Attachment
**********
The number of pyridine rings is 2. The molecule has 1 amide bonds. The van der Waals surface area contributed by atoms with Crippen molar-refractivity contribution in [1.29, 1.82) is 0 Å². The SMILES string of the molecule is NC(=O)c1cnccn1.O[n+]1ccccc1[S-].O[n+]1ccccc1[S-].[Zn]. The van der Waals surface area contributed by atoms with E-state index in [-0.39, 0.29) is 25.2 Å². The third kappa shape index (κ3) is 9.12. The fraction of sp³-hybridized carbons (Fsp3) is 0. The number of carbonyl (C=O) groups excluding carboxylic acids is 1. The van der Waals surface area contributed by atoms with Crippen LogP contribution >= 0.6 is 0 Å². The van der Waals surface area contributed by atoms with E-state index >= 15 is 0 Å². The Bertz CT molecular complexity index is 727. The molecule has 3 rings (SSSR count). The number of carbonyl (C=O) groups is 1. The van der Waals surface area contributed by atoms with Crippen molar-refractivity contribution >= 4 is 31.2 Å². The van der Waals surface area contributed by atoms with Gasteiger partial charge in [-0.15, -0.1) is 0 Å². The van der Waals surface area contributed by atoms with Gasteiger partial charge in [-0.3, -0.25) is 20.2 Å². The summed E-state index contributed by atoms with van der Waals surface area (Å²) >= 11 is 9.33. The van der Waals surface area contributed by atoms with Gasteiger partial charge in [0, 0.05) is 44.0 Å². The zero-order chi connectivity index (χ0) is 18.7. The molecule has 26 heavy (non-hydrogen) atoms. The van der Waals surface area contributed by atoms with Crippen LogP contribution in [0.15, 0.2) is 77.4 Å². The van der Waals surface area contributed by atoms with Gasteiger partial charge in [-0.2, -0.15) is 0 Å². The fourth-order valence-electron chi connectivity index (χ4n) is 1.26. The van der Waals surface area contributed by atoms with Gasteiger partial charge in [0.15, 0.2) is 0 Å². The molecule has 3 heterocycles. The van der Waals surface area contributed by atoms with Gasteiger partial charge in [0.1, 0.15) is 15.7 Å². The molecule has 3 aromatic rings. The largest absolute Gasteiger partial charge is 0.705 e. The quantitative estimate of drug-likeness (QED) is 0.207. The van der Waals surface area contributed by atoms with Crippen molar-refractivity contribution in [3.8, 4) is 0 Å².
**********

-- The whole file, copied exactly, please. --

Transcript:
The number of pyridine rings is 2. The molecule has 1 amide bonds. The van der Waals surface area contributed by atoms with Crippen molar-refractivity contribution in [1.29, 1.82) is 0 Å². The SMILES string of the molecule is NC(=O)c1cnccn1.O[n+]1ccccc1[S-].O[n+]1ccccc1[S-].[Zn]. The van der Waals surface area contributed by atoms with E-state index in [-0.39, 0.29) is 25.2 Å². The third kappa shape index (κ3) is 9.12. The fraction of sp³-hybridized carbons (Fsp3) is 0. The number of carbonyl (C=O) groups excluding carboxylic acids is 1. The van der Waals surface area contributed by atoms with Crippen LogP contribution >= 0.6 is 0 Å². The van der Waals surface area contributed by atoms with E-state index >= 15 is 0 Å². The Bertz CT molecular complexity index is 727. The molecule has 3 rings (SSSR count). The number of carbonyl (C=O) groups is 1. The van der Waals surface area contributed by atoms with Crippen molar-refractivity contribution >= 4 is 31.2 Å². The van der Waals surface area contributed by atoms with Gasteiger partial charge in [-0.15, -0.1) is 0 Å². The van der Waals surface area contributed by atoms with Gasteiger partial charge in [-0.3, -0.25) is 20.2 Å². The summed E-state index contributed by atoms with van der Waals surface area (Å²) >= 11 is 9.33. The van der Waals surface area contributed by atoms with Gasteiger partial charge in [0, 0.05) is 44.0 Å². The zero-order chi connectivity index (χ0) is 18.7. The molecule has 26 heavy (non-hydrogen) atoms. The van der Waals surface area contributed by atoms with Crippen LogP contribution in [0.15, 0.2) is 77.4 Å². The van der Waals surface area contributed by atoms with Gasteiger partial charge in [-0.2, -0.15) is 0 Å². The fourth-order valence-electron chi connectivity index (χ4n) is 1.26. The van der Waals surface area contributed by atoms with Gasteiger partial charge in [0.15, 0.2) is 0 Å². The molecule has 3 heterocycles. The van der Waals surface area contributed by atoms with Gasteiger partial charge in [0.1, 0.15) is 15.7 Å². The molecule has 3 aromatic rings. The largest absolute Gasteiger partial charge is 0.705 e. The quantitative estimate of drug-likeness (QED) is 0.207. The van der Waals surface area contributed by atoms with Crippen molar-refractivity contribution in [3.8, 4) is 0 Å².